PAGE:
Revamped, the old fort which protected the city from potential outside invaders, is now a unique venue for corporate gatherings, weddings and retreats. The barracks were transformed into an inn and the lawn is a location for outdoor events, including a classic lobster bake. Just off the Casco Bay, the inn is reached by ferry or boat and is only 20 minutes from the downtown Portland waterfront. Locals said catching a charter on the Joseph S. Kennedy UB85 boat is fun way to arrive on the island.
After breakfast, we boarded the Maine Brew Bus for a behind-the-scenes look at some of Maine’s craft breweries and distilleries. We had a great tour guide and a driver who did not imbibe, so the trip was a safe way to sample some of the local scene. Our first stop was to Sebago Brewing Company’s new home where the aroma of a wood fire or possibly barbecue filled the air. While the back of the building was abuzz with workers connecting lines in preparation for brewing and canning, the front of the house delivered a nice flight of the special craft beer that makes these Maine brewers so popular. Stop in and say hi to Kai, Brad and Tim if you are in the area.
We also visited Maine Mead Works, a business that uses wildflower honey, water and its own yeast strain to bring the world’s oldest fermentation process into the 21st century by making mead called HoneyMaker. With a sampling of the Blueberry, Apple Cyser, Lavender, Ginger and Chai, we enjoyed a good representation of the offerings. This location is worth a try if you ever wanted to sample or buy good mead. Even if you think you don’t like mead, you will probably like this refreshing and crisp beverage. They also ship products through the online site.
Next door, Hardshore Distilling Company is a different kind of distillery. Jordan Milne, the founder/distiller explained that he makes gin with botanicals for a bright, distinct flavor. The grain is grown on the founders’ farm and the product is distilled on-site in a 1,200-lite Arnold Holstein still. More products are being developed.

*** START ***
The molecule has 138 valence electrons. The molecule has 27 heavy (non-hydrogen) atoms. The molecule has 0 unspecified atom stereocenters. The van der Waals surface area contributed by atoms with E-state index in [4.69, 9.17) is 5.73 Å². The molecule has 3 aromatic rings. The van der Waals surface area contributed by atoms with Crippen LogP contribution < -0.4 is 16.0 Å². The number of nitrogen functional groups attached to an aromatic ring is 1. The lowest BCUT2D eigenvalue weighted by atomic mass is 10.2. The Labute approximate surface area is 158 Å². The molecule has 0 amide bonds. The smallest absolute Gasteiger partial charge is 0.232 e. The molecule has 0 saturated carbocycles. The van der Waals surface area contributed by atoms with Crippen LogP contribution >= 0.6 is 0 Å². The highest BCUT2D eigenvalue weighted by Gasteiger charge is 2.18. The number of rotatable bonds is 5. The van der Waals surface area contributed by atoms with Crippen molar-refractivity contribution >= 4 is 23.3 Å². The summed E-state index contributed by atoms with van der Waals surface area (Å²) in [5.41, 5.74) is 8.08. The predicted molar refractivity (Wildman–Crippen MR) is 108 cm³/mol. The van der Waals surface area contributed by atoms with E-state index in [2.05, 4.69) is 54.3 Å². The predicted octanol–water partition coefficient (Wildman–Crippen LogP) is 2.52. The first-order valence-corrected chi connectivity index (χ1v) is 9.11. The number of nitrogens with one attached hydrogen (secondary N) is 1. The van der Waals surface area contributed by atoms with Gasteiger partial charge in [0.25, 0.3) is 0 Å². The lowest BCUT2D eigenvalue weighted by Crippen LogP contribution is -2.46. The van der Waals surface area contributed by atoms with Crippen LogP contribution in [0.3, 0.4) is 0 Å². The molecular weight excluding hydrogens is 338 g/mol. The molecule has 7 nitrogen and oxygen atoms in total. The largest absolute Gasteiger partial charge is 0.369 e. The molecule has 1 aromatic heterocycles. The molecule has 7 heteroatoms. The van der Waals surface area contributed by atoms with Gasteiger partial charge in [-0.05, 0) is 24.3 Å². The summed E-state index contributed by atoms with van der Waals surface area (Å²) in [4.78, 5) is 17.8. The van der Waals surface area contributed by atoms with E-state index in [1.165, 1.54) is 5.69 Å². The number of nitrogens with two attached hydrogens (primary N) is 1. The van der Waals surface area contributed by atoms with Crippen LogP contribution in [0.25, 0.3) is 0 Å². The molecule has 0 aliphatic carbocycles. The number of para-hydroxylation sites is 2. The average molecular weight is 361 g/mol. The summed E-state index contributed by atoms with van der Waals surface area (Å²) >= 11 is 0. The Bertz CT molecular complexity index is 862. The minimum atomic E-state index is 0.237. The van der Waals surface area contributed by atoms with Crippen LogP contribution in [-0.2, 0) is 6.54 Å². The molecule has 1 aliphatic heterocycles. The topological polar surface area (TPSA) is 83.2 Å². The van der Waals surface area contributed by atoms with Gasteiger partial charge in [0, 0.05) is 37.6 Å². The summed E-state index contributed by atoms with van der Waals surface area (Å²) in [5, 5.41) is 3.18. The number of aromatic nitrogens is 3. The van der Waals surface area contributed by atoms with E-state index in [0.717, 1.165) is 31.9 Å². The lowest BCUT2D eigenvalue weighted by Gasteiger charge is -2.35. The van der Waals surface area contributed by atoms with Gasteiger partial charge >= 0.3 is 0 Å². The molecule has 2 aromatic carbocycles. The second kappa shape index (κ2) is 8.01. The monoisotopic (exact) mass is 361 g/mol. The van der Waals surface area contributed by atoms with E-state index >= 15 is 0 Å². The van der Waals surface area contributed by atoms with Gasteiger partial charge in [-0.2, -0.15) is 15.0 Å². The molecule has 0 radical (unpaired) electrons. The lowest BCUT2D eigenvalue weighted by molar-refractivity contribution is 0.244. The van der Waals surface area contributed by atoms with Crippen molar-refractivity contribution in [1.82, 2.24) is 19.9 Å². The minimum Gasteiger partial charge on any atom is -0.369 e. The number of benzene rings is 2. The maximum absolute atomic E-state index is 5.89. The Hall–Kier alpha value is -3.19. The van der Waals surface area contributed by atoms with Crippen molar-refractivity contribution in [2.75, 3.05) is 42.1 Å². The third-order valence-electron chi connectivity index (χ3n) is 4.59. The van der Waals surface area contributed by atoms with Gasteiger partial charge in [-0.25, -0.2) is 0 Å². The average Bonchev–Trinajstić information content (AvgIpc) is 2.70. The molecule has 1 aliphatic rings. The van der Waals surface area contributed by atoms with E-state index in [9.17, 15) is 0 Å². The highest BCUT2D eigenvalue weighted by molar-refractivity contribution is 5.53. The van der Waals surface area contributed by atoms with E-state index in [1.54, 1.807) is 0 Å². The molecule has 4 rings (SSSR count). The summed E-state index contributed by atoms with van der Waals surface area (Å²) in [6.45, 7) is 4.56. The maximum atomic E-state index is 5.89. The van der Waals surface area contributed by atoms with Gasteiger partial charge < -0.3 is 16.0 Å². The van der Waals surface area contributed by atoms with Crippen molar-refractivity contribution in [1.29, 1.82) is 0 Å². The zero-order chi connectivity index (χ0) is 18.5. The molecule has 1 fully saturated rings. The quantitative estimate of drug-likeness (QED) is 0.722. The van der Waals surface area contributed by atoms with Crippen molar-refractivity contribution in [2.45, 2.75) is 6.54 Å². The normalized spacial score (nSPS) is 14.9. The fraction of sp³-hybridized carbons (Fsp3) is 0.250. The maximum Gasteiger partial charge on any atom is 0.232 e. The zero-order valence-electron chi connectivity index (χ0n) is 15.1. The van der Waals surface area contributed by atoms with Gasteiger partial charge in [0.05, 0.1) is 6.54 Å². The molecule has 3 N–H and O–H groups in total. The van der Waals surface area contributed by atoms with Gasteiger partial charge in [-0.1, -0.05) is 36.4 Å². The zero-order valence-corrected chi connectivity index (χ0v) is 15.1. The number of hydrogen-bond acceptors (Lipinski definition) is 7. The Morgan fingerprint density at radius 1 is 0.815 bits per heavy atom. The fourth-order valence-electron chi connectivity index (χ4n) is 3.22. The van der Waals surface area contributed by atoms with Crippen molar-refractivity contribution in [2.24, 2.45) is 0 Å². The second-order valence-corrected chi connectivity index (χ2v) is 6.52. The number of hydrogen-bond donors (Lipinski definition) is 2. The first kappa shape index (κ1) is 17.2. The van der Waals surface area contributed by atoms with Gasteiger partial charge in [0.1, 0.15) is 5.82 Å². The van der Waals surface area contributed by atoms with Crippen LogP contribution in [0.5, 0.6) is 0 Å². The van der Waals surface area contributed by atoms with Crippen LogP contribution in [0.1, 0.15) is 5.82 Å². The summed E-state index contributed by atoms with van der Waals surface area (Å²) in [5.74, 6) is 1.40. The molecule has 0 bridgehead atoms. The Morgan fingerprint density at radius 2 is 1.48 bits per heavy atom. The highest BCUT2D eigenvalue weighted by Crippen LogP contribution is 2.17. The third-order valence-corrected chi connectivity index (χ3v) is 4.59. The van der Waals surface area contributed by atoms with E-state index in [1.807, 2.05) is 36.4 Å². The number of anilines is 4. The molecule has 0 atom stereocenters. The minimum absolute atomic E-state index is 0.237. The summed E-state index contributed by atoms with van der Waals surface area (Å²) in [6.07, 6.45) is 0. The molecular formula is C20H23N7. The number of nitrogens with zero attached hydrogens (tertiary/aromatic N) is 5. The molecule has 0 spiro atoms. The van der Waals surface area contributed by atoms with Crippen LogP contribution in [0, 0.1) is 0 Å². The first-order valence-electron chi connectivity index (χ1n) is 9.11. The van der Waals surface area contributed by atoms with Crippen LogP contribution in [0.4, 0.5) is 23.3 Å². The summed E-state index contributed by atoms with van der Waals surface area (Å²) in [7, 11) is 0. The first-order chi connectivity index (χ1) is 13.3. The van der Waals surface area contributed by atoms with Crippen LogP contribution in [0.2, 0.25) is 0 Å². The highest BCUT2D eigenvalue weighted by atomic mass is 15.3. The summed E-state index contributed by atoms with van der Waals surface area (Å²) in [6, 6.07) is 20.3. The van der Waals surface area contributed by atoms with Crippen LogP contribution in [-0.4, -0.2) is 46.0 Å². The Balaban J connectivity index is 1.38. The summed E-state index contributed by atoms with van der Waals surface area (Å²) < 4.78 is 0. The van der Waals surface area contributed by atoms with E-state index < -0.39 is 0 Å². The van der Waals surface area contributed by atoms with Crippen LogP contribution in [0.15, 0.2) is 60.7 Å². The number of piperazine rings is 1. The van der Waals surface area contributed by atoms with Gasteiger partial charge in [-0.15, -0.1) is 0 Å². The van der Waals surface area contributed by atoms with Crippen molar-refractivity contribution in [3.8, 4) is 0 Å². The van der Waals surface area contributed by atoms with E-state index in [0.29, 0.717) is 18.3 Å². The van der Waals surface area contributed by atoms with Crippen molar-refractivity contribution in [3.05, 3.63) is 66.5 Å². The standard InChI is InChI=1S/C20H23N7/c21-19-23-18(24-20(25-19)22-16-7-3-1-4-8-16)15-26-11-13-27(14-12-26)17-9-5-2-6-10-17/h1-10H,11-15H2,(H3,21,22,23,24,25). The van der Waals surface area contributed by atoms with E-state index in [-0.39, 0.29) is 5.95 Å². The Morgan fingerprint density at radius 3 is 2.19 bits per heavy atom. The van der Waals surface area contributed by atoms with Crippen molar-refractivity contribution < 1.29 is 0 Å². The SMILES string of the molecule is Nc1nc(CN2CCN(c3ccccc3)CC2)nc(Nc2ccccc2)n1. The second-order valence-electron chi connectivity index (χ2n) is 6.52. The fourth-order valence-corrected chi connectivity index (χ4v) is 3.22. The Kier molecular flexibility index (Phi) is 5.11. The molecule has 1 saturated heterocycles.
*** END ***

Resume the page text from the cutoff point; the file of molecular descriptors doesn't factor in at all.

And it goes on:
While at Hardshore, we enjoyed a boxed lunch from Sisters Gourmet Deli before heading to the Portland Museum of Art for a tour of the new exhibits and artwork currently on display.
Finally, we got a behind-the-scenes look at the making of unique bags made of sails. Sea Bags takes sails from sailors and refashions them into bags that are worthy of the runway or a day at the beach. Apparently, the used sail cloth is cleaned and then brought to the storefront location on the old port in Portland where they are cut, designed and stitched. May of the bags make their way to the small store, while others are specially designed for customers. Stop by Sea Bags if you’re in Portland to see the wide variety of bags and accessories available. If you have a sail to trade, Sea Bags says it will trade for a product or as a donation to teach a child to sail. Sea Bags has reclaimed more than 500 tons of sails since 2017 that would have gone to a landfill.
There are plenty of other things to do if you are ever in Portland. Check it out.